Sextortion Scams At a Rise Yet Again; Now Leading To Ransomware


In the recent times the sextortion email scams have been at
a high rise as they have proved time and time again to being quite a
significant and effective method for producing easy money for the hoodlums. A
sextortion scam is basically when an individual receives an email stating that
they have been spied upon while they were browsing adult websites.
The sextortion campaign which traps recipients into
installing the Azorult data stealing Trojan, then further downloading and
installing the GandCrab ransomware is in the highlight now.
The first infection, Azorult, will be utilized to steal data
from the user’s PC, for example, account logins, cookies, documents, chat
history, and that’s just the beginning. At that point it installs the GandCrab
Ransomware, which will encrypt the computer’s information.
There have been numerous cases of such scams being accounted
for generally where the emails may likewise contain passwords of the users that
were leaked amid information breaches so as to make the scams look
progressively genuine.
Experts at ProofPoint detected another campaign that as
opposed to containing a bitcoin addresses to send a blackmail payment to
prompts the user to download a video they made of them indulging in certain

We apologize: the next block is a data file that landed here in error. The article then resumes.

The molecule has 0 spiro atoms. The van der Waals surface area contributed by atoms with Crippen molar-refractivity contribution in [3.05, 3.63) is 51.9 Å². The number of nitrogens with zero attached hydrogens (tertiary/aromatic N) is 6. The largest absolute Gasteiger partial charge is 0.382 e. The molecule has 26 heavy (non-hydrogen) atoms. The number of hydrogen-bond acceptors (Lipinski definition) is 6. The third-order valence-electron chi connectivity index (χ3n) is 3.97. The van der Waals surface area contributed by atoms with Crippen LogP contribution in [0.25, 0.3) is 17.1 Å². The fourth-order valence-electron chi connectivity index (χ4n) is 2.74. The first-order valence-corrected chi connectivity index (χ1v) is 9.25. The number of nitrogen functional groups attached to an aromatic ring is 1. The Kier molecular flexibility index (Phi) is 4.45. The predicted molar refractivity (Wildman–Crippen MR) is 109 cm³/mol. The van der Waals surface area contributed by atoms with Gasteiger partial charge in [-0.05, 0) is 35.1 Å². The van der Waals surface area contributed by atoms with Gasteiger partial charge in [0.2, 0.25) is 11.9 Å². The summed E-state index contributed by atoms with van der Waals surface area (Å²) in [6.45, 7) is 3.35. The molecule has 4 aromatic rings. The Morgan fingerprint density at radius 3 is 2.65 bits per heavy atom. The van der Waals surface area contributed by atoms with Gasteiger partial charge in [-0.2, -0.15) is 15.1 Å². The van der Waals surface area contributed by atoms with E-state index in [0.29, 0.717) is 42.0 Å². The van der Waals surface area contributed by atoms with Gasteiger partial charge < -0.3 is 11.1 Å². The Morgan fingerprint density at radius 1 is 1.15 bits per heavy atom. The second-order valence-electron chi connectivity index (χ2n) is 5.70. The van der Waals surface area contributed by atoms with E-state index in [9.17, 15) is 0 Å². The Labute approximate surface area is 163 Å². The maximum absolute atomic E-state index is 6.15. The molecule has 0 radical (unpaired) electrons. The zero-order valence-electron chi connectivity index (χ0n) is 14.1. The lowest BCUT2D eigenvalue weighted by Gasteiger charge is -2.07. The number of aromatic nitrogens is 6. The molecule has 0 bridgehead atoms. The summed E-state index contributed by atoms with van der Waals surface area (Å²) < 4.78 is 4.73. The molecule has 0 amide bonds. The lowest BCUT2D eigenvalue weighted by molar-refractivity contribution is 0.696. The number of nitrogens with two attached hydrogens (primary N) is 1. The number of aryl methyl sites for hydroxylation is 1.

“exercises”. The downloaded compress document, however, contains an
executable that will further install the malware onto the computer.
“However, this week Proofpoint researchers observed a
sextortion campaign that also included URLs linking to AZORult stealer that
ultimately led to infection with GandCrab ransomware,” stated ProofPoint’s
research.
The downloaded documents will be named like
Foto_Client89661_01.zip and the full text of the sextortion trick email is below:
This new strategy is turned out to be significantly
hazardous, as when the recipients are already terrified with the need to affirm
if a video exists. They download the document, endeavor to open the compressed
file, and thusly find themselves infected with two distinct sorts of malware.
Consequently, it is recommended for the user’s to not
believe anything they receive via email from a strange address and rather do a
few inquiries on the Web to check whether others have experienced emails this
way or not.

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